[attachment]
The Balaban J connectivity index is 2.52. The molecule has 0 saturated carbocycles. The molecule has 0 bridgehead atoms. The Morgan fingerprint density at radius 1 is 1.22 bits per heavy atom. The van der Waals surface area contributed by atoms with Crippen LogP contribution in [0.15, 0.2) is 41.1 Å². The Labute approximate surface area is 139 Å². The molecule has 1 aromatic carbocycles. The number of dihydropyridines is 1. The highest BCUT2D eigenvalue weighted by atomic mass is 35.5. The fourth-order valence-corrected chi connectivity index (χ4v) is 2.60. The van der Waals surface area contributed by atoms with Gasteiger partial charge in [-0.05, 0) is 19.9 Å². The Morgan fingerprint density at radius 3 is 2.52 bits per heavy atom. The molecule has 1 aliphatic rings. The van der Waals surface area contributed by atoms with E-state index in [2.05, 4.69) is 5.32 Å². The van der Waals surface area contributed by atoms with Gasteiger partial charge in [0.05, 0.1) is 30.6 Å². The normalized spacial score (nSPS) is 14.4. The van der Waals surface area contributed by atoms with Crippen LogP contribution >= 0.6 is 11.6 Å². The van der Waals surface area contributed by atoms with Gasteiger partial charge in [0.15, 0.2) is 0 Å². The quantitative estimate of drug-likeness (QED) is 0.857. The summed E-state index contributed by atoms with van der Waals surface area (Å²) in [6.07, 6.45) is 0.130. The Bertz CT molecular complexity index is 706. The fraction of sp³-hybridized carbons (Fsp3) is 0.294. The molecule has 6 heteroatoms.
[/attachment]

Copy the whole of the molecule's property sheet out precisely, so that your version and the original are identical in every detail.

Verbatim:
The Balaban J connectivity index is 2.52. The molecule has 0 saturated carbocycles. The molecule has 0 bridgehead atoms. The Morgan fingerprint density at radius 1 is 1.22 bits per heavy atom. The van der Waals surface area contributed by atoms with Crippen LogP contribution in [0.15, 0.2) is 41.1 Å². The Labute approximate surface area is 139 Å². The molecule has 1 aromatic carbocycles. The number of dihydropyridines is 1. The highest BCUT2D eigenvalue weighted by atomic mass is 35.5. The fourth-order valence-corrected chi connectivity index (χ4v) is 2.60. The van der Waals surface area contributed by atoms with Gasteiger partial charge in [-0.05, 0) is 19.9 Å². The Morgan fingerprint density at radius 3 is 2.52 bits per heavy atom. The molecule has 1 aliphatic rings. The van der Waals surface area contributed by atoms with E-state index in [2.05, 4.69) is 5.32 Å². The van der Waals surface area contributed by atoms with Gasteiger partial charge in [0.05, 0.1) is 30.6 Å². The normalized spacial score (nSPS) is 14.4. The van der Waals surface area contributed by atoms with Crippen LogP contribution >= 0.6 is 11.6 Å². The van der Waals surface area contributed by atoms with Gasteiger partial charge in [0.15, 0.2) is 0 Å². The quantitative estimate of drug-likeness (QED) is 0.857. The summed E-state index contributed by atoms with van der Waals surface area (Å²) in [6.07, 6.45) is 0.130. The Bertz CT molecular complexity index is 706. The fraction of sp³-hybridized carbons (Fsp3) is 0.294. The molecule has 6 heteroatoms.